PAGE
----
Campaigning for Tax Power

Around the world, millions of you have been shining the spotlight on dodgy tax practices of some of the world’s biggest and most profitable companies. They have been draining hundreds of billions of dollars from developing countries - funds desperately needed for vital public services that transform lives, like schools and hospitals.

ActionAid supporters used people power to demand companies clean up their act, and that governments change the scandalous and outdated tax rules that let it happen – and they’ve been winning! Here are some of the highlights of the last few years. But our work is not done. We must keep fighting for tax justice.

“Calling Time” on dodgy tax

Marta from Ghana sold SABMiller’s beer from her market stall, but personally paid more tax than the entire company

Photo: Jane Hahn/ActionAid

ActionAid publishes its ground-breaking report Calling Time, showing that one of the world’s largest beer companies, SABMiller which produces well-known beers including Peroni and Grolsch, dodged an estimated $30 million each year in tax revenue – enough money to educate 1/4 million children.

We met Marta, from Accra in Ghana. She sells SABMiller’s Club Beer from her small stall in the shadow of the brewery where it is made. In two years Marta paid more income tax than SABMiller’s entire Ghana operation.

Report: Calling Time: Why SABMiller should stop dodging taxes in Africa

“Ten Green Bottles” protest in London, 2010.

Photo: Mark Chilvers/ActionAid

In Ghana, we worked with local organisations to provide training for journalists investigating corporate tax issues. And in Sweden, ActionAid activists headed to Grolsch-sponsored parties dressed as beer bottles, distributing thousands of mock Peroni beer mats for people to sign and send to SABMiller.

After wide-scale campaigning and reporting on SABMiller’s tax dodging, the governments of Nigeria, Liberia, Tanzania, Zambia and South Africa agree to share information on tax investigations, creating the ATAF Multilateral Convention on Mutual Administrative Assistance - the very first pan-African tax cooperation agreement!

Activists in Sweden demonstrate on the streets about SABMiller’s tax dodging.

Photo: ActionAid

Not-so-sweet tax deals

Sweet Nothings, showed that financial engineering by Zambia Sugar, owned by British food giant Associated British Foods, cost Zambia $27 million in lost tax revenue between 2007 and 2012. The lost revenue was enough money at the time to put an extra 48,000 Zambian children in school.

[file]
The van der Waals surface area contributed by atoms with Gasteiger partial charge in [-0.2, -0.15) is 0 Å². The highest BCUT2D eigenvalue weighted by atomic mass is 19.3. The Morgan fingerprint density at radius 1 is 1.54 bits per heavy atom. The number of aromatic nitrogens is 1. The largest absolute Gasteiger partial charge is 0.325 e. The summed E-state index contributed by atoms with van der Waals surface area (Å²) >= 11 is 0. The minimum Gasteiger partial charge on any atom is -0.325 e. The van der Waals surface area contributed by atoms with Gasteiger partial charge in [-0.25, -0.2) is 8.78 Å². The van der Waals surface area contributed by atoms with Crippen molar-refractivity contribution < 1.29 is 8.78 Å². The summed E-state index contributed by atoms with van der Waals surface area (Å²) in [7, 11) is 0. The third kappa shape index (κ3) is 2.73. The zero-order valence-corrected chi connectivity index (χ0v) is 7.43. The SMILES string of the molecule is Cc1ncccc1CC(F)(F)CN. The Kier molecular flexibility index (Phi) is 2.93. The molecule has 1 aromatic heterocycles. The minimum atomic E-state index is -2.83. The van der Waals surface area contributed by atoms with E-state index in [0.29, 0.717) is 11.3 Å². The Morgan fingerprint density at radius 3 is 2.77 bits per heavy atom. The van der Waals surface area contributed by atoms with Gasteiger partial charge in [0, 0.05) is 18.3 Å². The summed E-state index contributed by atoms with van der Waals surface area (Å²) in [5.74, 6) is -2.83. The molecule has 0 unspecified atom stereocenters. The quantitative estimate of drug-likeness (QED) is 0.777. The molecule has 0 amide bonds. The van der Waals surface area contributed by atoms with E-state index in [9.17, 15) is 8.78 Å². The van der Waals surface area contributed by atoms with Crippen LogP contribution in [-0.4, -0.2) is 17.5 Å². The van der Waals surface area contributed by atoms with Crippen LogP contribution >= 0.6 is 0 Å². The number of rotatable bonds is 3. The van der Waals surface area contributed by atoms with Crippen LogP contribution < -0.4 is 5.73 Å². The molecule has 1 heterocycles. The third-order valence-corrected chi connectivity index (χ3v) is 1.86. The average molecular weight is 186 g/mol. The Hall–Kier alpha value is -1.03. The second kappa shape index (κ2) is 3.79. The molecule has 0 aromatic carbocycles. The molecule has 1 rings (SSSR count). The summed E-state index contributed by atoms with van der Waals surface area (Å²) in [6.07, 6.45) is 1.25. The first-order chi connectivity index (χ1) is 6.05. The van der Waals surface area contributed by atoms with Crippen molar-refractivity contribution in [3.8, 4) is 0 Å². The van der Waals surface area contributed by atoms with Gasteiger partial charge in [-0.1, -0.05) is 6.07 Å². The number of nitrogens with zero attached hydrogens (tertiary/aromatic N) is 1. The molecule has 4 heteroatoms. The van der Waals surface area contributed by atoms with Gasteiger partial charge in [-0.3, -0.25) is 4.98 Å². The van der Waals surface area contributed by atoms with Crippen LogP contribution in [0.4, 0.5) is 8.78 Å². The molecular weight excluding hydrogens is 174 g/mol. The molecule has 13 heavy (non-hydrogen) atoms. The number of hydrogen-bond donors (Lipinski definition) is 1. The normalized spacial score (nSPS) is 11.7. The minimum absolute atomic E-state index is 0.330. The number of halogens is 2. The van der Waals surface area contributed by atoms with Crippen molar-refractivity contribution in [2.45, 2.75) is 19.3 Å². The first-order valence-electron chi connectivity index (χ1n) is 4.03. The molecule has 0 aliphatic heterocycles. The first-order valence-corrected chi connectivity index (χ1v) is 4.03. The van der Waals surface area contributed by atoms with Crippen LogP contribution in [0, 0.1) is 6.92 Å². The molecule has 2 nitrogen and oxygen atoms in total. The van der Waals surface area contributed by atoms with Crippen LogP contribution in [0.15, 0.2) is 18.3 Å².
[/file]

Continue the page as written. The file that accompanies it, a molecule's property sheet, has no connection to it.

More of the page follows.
Caroline Muchanga showing her receipt for the market stall tax she has to pay.

Photo: Jason Larkin/Panos Pictures/ActionAid

When we met Caroline she worked seven days a week at her market stall in Mazabuka, the site of Zambia Sugar’s factory. She could not afford to send her children to a decent school or get them adequate healthcare. In just three years, Caroline paid more income tax in absolute terms than Zambia Sugar.

The Zambian government looked at ActionAid’s investigation into Associated British Foods and renegotiated its tax treaty with Ireland, one of the countries used by Zambia Sugar in its aggressive tax planning. The negotiation changed one of the clauses that had enabled tax avoidance. We continue to call on the Zambian government to make sure tax revenue is spent on helping children like Caroline’s to go to school.

Report: Sweet Nothings: The human cost of a British sugar giant avoiding taxes in southern Africa

“Give us a Break”

Our fight for tax justice goes global and ActionAid launches its Tax Power campaign across the world.

Give us a Break revealed that developing countries give away an estimated $138 billion a year in tax breaks to multinational companies across the world. This money could meet global antipoverty goals to improve maternal health, finance agricultural programmes needed to end hunger and ensure education for all.

Report: Give us a break: How big companies are getting tax-free deals

Don’t bank on it!

Barclays demonstration in Lusaka, Zambia.

Photo: ActionAid

ActionAid reveals how Barclays, the British bank, promotes the use of tax havens via its Offshore Corporate department. Along with fellow campaigners, we put pressure on Barclay’s CEO, erected a billboard outside its Annual General Meeting, and held public protests outside their UK and African high street branches.

Through sustained public pressure Barclays agrees to stop promoting tax havens to companies investing in Africa.